Diagnosing carpal tunnel
Physical examination, either alone or in combination with an exploration of an individual’s self-reported symptoms, is not a good predictor of carpal tunnel syndrome (CTS) in a working population, according to this study. The researchers examined a cohort of just over 1,000 newly employed workers in several industries, using a symptom questionnaire, a structured physical examination, and nerve conduction study. The post-test probability of positive testing was less than 50% for the strategies tested.
In practice: The authors of the study suggest professionals use specific symptoms as a first-level screening tool for CTS, and nerve conduction study to confirm a diagnosis, rather than relying on physical examination.
- Diagnostic strategies using physical examination are minimally useful in defining carpal tunnel syndrome in population-based research studies, Descatha A et al, Occupational and Environmental Medicine 2010; 67, p133-135.
Justice and ill health
Two reports using data from the Whitehall II study point to a link between justice at work and markers of ill health. There is growing evidence showing that high levels of justice benefit workers’ health, and the first study sought to test whether it protects against the development of metabolic syndrome. Individual civil servants’ perceptions of organisational justice were tested using a questionnaire at two points between 1985 and 1990, followed by three clinical assessments for metabolic syndrome and its components between 1990 and 2004. Men who experienced a high level of justice had a lower risk of metabolic syndrome than those with low perceptions of justice, but there was little evidence of a similar association among female civil servants. A second study suggests that organisational injustice is associated with increased levels of long-term levels of inflammatory markers – for example, C-reactive protein, among male civil servants.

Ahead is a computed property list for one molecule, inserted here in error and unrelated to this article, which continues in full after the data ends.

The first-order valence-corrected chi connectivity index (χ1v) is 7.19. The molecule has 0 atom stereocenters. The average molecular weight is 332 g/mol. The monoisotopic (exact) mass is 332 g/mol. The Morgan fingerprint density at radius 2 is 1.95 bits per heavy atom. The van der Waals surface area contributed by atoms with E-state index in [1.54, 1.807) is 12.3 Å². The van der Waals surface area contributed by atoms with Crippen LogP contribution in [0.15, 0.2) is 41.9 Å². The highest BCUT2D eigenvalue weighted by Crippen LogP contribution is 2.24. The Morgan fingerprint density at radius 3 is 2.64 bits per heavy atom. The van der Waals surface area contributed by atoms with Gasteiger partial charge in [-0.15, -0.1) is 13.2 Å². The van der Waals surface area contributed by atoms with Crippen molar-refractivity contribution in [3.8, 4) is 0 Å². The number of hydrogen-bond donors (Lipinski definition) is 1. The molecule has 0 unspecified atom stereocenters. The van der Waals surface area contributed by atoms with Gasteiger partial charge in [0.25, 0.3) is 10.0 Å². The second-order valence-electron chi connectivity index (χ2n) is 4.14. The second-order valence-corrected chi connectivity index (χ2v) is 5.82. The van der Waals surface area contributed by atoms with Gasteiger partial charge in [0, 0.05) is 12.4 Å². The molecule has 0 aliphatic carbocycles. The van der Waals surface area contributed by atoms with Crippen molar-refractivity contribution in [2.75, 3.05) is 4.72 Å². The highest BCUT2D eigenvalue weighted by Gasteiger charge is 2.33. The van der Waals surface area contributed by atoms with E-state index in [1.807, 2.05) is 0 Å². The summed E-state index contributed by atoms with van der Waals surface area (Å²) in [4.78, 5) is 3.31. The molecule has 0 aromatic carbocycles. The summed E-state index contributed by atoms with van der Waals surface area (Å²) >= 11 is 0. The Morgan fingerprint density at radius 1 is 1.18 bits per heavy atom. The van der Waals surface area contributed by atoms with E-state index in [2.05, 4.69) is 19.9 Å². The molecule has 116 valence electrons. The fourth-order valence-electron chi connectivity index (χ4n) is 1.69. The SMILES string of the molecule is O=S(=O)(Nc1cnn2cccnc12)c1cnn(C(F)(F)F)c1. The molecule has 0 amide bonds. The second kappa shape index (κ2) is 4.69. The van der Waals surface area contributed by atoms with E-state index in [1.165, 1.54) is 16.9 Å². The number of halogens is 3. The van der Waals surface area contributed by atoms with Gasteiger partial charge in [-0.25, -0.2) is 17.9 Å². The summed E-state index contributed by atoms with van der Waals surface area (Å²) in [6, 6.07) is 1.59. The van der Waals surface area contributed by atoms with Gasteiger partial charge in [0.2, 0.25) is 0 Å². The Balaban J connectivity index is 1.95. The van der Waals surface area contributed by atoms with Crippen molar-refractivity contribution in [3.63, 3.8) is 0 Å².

- Justice at work and metabolic syndrome: the Whitehall II study, Gimeno D, Occupational and Environmental Medicine, published online 9 October 2009.
- Organisational justice and markers of inflammation: the Whitehall II study, Elovainio M et al, Occupational and Environmental Medicine 2010; 67: p78-83.
Working with distressed employees can produce compassion fatigue – characterised by feelings of negative belief and isolation – among occupational health advisers (OHAs) and other caring professions, according to this study based on self-reported questionnaires. The good news for OHAs is that they, together with counsellors and police family liaison officers, are significantly more likely to demonstrate personal growth than human resources advisers, due to high levels of professional or peer supervision.
In practice: The researcher concludes that the provision of peer supervision to OHAs may be helpful in increasing reflection and ‘sense making’, leading to personal development and growth. Exercise, healthy eating and engaging in a hobby are also helpful in combating compassion fatigue.
- Compassion fatigue: experiences in occupational health, human resources, counselling and police, Tehrani N, Occupational Medicine 2010; 60(2): p133-138.
Needlestick injuries and senior surgical staff
Consultants and junior doctors are more likely to ignore local protocols covering needlestick injuries than midwives and theatre staff, and often cite the length of time it takes to follow protocols and a perceived low infection risk from patients as reasons for non-compliance. Ninety-three per cent of consultants, 67% of junior doctors and 13% of theatre staff did not comply with protocols in this study of staff in one NHS trust.